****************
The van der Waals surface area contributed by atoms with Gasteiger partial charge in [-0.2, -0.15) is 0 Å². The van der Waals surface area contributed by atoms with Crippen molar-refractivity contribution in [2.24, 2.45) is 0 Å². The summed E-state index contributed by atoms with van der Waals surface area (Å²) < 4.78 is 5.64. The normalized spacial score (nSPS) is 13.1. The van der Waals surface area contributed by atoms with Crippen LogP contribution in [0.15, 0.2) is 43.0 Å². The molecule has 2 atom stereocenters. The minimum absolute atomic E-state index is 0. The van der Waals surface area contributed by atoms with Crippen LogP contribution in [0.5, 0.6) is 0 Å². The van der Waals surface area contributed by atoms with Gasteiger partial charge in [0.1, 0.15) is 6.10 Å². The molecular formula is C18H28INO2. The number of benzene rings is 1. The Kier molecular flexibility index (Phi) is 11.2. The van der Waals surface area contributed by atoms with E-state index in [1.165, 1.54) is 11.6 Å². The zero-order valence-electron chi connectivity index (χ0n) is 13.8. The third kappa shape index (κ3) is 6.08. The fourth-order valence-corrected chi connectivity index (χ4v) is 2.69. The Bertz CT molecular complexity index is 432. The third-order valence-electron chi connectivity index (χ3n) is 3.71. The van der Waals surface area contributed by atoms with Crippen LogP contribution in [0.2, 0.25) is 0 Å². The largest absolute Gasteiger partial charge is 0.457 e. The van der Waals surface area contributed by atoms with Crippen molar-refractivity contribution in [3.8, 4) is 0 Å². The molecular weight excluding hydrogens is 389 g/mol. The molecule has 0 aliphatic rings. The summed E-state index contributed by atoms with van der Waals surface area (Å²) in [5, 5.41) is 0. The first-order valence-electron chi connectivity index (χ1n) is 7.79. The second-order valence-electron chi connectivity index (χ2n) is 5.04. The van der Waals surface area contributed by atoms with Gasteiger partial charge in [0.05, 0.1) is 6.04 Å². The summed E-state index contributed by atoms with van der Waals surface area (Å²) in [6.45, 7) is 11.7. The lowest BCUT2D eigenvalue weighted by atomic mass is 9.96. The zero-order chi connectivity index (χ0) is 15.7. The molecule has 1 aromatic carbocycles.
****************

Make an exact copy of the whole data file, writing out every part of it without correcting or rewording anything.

The van der Waals surface area contributed by atoms with Gasteiger partial charge in [-0.2, -0.15) is 0 Å². The van der Waals surface area contributed by atoms with Crippen molar-refractivity contribution in [2.24, 2.45) is 0 Å². The summed E-state index contributed by atoms with van der Waals surface area (Å²) < 4.78 is 5.64. The normalized spacial score (nSPS) is 13.1. The van der Waals surface area contributed by atoms with Crippen LogP contribution in [0.15, 0.2) is 43.0 Å². The molecule has 2 atom stereocenters. The minimum absolute atomic E-state index is 0. The van der Waals surface area contributed by atoms with Crippen LogP contribution in [0.5, 0.6) is 0 Å². The van der Waals surface area contributed by atoms with Gasteiger partial charge in [0.1, 0.15) is 6.10 Å². The molecular formula is C18H28INO2. The number of benzene rings is 1. The Kier molecular flexibility index (Phi) is 11.2. The van der Waals surface area contributed by atoms with E-state index in [1.165, 1.54) is 11.6 Å². The zero-order valence-electron chi connectivity index (χ0n) is 13.8. The third kappa shape index (κ3) is 6.08. The fourth-order valence-corrected chi connectivity index (χ4v) is 2.69. The Bertz CT molecular complexity index is 432. The third-order valence-electron chi connectivity index (χ3n) is 3.71. The van der Waals surface area contributed by atoms with Crippen LogP contribution in [0.2, 0.25) is 0 Å². The largest absolute Gasteiger partial charge is 0.457 e. The van der Waals surface area contributed by atoms with Crippen molar-refractivity contribution in [3.8, 4) is 0 Å². The molecular weight excluding hydrogens is 389 g/mol. The molecule has 0 aliphatic rings. The summed E-state index contributed by atoms with van der Waals surface area (Å²) in [5, 5.41) is 0. The first-order valence-electron chi connectivity index (χ1n) is 7.79. The second-order valence-electron chi connectivity index (χ2n) is 5.04. The van der Waals surface area contributed by atoms with Gasteiger partial charge in [0.05, 0.1) is 6.04 Å². The summed E-state index contributed by atoms with van der Waals surface area (Å²) in [6.45, 7) is 11.7. The lowest BCUT2D eigenvalue weighted by atomic mass is 9.96. The zero-order chi connectivity index (χ0) is 15.7. The molecule has 1 aromatic carbocycles.